‘You’re never too old,’ said newly married Hazel as she and her husband, Art Beech, set out on a bicycle built for two in this photo from the July 18, 1979 edition of ‘The Lake News’.

‘You’re never too old,’ said newly married Hazel as she and her husband, Art Beech, set out on a bicycle built for two in this photo from the July 18, 1979 edition of ‘The Lake News’.

Lake Flashback: Problem tubers on the river, coliform closes Duck Pond, and a timely whale rescue in Nitinat Lake

Plus this week: special newlyweds from 1979, and a unique idea for island garbage

Welcome to Lake Flashback. Reporter Lexi Bainas has been combing through old newspapers with the assistance of the Kaatza Station Museum and Archives so we can jog your memory, give you that nostalgic feeling, or just a chuckle, as we take a look at what was making headlines this week around Cowichan Lake in years gone by.

This week around the Cowichan Lake area…

10 years ago:

“With the hot weather, it’s tubing time again: The problem is how to address the drunkenness, garbage” was a top story in the July 15, 2009 edition of The Lake Cowichan Gazette.

It was a hot topic at last week’s parks and recreation committee, chaired by Coun. Bob Day.

“I think tubing is a great economic generator,” said Day. “We just have to try to deal with some of the problems and make it better. One of the big complaints I hear is people urinating on peoples’ properties.”

Day suggested putting portable bathrooms along the river to make it easier for tubers, although it was noted that would probably require approval from senior levels of government.

“We do need a presence on the river,” he added. “With the temperature above 30 degrees Celsius on Saturday, hundreds of tubers headed down the Cowichan River.”

The RCMP did do some spot checks in Saywell Park on Canada Day and they did confiscate some alcohol.

Sgt. Dave Voller of the Lake Cowichan RCMP detachment said they definitely intend to get out on the river with their aluminum river boat, complete with 30-horsepower jet propulsion. He suggested they may invest in an electric motor as well.

“We want to get out there every so often, unannounced, with the hope of discouraging all the drinking,” said Voller. “We’ve got to try to address the problem.”

Coun. Jayne Ingram, said that many of the problem tubers bring their own tubes and party coolers and that by the time they get to the Ingrams’ place, just downstream of the trestle near Greendale Road, “they’re drunk and they don’t care about anything. Most people are great, though.”

25 years ago:

“Duck Pond is closed to swimming” was the shocking headline in the July 2, 1994 issue of The Lake News.

Hoo boy! What was up?

In a move that shocked Lake Cowichan residents, health inspector Ron Cook declared the water of the Duck Pond [park] polluted and ordered it closed to swimming until further notice.

By late afternoon, signs were posted according to law. The same night, they were torn down. Ray Miller, works department superintendent, was to report the sign removed to police.

“It’s foolish to remove the signs. They’re there for the protection of people. Children could become sick if they play there,” he said.

Ron Cook, health inspector, told The Lake News that two samples had been taken at the Duck Pond. One gave a reading of 500 coliform bacteria per 100 mm of water, the second, 950 coliforms. The acceptable level is 200.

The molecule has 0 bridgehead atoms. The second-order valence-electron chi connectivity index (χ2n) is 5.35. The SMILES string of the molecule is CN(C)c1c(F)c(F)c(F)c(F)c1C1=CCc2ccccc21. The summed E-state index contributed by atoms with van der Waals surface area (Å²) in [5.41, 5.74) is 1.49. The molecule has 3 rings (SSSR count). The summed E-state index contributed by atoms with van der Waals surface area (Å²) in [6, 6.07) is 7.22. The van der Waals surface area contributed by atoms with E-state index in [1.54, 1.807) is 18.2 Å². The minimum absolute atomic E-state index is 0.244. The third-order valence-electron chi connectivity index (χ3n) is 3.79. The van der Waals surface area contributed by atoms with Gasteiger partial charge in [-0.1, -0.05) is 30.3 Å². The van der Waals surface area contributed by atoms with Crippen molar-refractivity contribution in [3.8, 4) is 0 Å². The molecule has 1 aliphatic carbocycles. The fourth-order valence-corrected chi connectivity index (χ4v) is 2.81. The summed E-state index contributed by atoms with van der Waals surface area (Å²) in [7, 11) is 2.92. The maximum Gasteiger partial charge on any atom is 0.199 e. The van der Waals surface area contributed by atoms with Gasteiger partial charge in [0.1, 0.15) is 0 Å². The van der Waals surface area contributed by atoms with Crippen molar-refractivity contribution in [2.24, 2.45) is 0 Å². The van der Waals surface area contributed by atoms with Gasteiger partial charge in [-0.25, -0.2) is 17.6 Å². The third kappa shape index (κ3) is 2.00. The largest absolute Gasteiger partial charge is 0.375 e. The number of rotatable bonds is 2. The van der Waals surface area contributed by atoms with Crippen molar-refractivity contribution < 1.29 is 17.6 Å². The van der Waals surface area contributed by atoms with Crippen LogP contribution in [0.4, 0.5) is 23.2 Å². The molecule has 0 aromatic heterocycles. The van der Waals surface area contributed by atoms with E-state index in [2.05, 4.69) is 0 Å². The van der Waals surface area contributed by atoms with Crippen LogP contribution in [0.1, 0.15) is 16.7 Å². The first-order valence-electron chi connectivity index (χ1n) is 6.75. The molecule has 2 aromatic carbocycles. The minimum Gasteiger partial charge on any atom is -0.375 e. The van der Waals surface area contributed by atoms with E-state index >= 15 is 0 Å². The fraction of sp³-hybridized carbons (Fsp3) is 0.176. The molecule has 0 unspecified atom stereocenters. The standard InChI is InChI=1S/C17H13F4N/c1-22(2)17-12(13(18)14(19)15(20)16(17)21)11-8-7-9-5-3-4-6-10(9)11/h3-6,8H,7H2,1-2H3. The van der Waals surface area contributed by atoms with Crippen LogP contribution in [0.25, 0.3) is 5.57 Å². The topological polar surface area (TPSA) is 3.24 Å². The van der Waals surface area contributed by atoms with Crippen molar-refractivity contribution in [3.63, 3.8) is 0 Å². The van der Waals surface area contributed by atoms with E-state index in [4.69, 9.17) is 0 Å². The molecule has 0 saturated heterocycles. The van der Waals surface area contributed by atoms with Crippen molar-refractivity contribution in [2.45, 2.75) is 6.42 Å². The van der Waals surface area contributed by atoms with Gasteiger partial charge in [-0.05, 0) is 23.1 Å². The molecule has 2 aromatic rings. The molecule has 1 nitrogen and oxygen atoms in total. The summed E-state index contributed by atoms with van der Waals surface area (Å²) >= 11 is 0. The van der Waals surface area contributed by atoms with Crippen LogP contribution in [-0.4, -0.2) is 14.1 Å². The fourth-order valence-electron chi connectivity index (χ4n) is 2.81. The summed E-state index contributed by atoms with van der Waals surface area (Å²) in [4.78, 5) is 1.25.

The river and lake were not tested apart from the Duck Pond area.

The polluted water could cause a wide range of illnesses, from earache to diarrhea, and eye-, nose-, and throat-infections, mild or serious. The bacteria could also cause skin conditions by entering through broken skin.

Cook said he believes that ducks and geese may be responsible for the contamination. Taking pets to the Duck Pond beach could also be contributing to the problem. The bacteria concerned are found in the feces of people, animals, and birds.

“People could help by not feeding the wildfowl or encouraging them,” he said.

40 years ago:

“Whale rescued by local men” really caught our eye on the front page of The Lake News of July 18, 1979.

“A juvenile whale was saved from drowing in Nitinat Lake by several people Sunday in an unusual rescue drama.”

RCMP Sgt. Ed Olfert, fishing guide Joe DeBodt, and two other men used a sharp knife and quick wit to cut free parts of a fishing net and rope which were wrapped around the whale’s body, slowly draining it of energy.

The whale, which, according to Olfert, appeared to be too exhausted to survive much longer was entangled in a yard of fine meshed net and strong rope, effectively preventing the whale from using its tail.

Large styrofoam floats were entangled in the flukes of the young mammal.

Olfert said that drama started on Saturday when two constables from Lake Cowichan detachment spotted the whale in the gap between the lake and the ocean. Warren Cecchini and Brian McAllister reported to Olfert that a net was obviously impeding the movements of the young whale, believed to be one of a group of three grey whales, which frequent the area.

The constables were at the lake searching for the body of a Seattle man, who had drowned earlier. Olfert, who concluded the unsuccessful search for the body Sunday, said that he and three other men managed to help the whale.


In another short item on the front page of the same paper, we read that MLA Barbara Wallace had a unique idea for keeping Vancouver Island’s rail system going.

She suggested that a “garbage train” be developed as a partial solution to the energy problem.

The member of the Legislature for Cowichan-Malahat makes the proposal in her regular weekly column in The Lake News.

She suggests that such a train would collect garbage from different points on Vancouver Island and deliver it to one or more plants which would produce methane gas. In this way, she says, garbage would be recycled to produce energy, of which there is a supposed shortage.